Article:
From The Paris Review:
“A revolution is not a dinner party, or writing an essay, or painting a picture, or doing embroidery,” goes Mao’s famous dictum. “A revolution is an insurrection, an act of violence in which one class overthrows another.” The aftereffects of this kind of violence on a nation’s citizens is the subject of the South African writer C. A. Davids’s new novel How to Be a Revolutionary, out from Verso this month. In chapters that crisscross between present-day Shanghai, apartheid-era Cape Town, Beijing during the suppression of the Tiananmen Square protests, and a series of McCarthy-era letters from Langston Hughes to a South African friend, Davids follows the friendship of Beth, a South African diplomat, and Zhao, a Chinese writer, as they come to terms with the moments of betrayal, naivete, and political cowardice in both of their pasts.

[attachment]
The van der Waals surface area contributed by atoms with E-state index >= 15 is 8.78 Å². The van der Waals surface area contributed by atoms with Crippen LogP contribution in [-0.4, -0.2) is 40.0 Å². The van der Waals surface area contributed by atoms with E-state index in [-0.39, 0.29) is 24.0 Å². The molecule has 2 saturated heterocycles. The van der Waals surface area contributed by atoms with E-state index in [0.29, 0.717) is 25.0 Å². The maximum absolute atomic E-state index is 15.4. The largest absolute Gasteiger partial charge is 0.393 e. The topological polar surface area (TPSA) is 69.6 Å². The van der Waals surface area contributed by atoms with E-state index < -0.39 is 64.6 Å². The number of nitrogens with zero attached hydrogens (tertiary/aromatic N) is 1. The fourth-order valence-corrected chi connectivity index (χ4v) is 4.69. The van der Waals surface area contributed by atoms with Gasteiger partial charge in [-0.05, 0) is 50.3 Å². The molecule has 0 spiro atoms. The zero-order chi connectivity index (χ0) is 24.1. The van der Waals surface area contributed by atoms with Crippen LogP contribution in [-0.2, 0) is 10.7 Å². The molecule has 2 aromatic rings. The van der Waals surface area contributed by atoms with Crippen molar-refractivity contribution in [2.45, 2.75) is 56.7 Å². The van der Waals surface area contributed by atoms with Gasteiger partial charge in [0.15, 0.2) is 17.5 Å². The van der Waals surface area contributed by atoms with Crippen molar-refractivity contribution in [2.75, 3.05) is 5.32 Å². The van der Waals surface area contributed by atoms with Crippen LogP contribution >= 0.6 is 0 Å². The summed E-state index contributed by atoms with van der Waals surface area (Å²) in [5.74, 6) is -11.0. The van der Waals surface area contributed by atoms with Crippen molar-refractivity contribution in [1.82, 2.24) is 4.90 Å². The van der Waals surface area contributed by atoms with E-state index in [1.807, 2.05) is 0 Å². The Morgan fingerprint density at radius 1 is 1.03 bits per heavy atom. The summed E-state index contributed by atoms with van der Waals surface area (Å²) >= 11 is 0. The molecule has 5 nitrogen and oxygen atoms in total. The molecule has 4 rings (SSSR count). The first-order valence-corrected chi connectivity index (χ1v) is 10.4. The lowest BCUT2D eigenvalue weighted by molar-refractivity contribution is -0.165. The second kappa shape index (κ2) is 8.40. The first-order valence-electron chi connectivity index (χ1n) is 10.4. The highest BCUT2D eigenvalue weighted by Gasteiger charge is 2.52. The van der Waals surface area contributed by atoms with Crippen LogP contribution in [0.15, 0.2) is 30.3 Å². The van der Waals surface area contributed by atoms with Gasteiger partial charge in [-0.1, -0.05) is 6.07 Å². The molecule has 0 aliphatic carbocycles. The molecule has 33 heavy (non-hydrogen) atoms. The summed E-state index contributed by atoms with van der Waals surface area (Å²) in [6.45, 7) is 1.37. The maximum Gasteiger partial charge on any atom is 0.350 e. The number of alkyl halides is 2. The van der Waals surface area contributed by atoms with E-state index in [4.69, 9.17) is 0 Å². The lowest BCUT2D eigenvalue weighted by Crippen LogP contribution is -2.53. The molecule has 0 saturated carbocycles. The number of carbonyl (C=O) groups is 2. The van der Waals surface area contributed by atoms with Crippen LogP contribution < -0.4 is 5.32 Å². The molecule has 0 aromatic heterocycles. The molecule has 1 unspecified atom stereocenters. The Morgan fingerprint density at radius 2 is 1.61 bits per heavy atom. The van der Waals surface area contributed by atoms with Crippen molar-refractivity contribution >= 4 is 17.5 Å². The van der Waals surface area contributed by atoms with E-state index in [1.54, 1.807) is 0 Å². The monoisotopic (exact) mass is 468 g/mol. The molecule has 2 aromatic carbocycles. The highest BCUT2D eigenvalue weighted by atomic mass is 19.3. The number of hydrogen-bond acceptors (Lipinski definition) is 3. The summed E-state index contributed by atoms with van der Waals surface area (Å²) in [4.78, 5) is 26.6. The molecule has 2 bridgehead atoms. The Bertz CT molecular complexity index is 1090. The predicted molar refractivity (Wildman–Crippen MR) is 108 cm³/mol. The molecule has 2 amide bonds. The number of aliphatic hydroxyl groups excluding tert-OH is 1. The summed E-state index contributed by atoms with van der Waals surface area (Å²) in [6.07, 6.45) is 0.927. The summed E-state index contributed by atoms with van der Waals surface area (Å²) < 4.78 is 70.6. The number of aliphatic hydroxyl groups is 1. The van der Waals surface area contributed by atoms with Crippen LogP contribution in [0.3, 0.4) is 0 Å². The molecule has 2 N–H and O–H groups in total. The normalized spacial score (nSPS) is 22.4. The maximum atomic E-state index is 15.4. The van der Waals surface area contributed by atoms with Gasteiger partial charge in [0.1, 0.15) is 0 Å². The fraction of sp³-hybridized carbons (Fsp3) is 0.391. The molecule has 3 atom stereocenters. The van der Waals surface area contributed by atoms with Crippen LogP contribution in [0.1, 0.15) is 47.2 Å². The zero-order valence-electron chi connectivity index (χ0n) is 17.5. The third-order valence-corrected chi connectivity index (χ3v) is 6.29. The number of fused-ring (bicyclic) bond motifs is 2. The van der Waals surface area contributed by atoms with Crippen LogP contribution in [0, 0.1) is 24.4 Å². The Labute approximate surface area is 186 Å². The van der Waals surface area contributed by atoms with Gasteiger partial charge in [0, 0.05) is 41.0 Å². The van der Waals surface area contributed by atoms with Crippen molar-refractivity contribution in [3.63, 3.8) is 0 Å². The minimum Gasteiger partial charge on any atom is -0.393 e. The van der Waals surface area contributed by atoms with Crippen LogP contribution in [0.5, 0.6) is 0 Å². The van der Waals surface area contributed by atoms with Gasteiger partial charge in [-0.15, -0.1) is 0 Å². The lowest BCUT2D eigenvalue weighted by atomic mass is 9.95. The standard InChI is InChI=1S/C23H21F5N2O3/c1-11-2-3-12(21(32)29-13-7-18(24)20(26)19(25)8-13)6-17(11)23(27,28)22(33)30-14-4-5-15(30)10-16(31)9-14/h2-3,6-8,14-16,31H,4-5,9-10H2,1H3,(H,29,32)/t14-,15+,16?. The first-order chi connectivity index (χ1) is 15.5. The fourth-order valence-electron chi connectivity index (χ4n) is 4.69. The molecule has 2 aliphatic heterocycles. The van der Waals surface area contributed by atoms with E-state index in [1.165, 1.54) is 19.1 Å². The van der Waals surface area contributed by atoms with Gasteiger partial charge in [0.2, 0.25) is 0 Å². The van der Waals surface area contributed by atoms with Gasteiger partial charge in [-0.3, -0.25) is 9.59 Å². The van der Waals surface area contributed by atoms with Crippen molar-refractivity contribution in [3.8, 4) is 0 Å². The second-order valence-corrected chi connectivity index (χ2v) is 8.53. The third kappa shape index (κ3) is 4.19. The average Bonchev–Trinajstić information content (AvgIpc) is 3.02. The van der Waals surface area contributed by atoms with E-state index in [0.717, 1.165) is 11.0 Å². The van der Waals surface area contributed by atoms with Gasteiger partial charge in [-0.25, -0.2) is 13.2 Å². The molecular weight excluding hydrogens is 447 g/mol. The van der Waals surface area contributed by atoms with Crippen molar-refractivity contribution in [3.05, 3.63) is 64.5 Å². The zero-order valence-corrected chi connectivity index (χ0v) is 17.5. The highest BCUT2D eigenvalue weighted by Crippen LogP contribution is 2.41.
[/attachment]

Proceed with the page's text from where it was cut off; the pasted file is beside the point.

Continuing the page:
But history, like revolutions, is complicated, and Davids is sensitive in her portrayal of the impossible choices that ordinary people face during moments of acute political crisis. “Do not forget,” writes Zhao in a manuscript that will appear on Beth’s doorstep early in the book, “that there exists a mathematics of brutality where the amount of blood spilled is inversely proportional to emotional resonance, so that after the first viewing of an act of inhumanity one begins to grow numb somewhere inside one’s head and heart.” Writing isn’t a revolution—but it is a way of recording one’s humanity.
Link to the rest at The Paris Review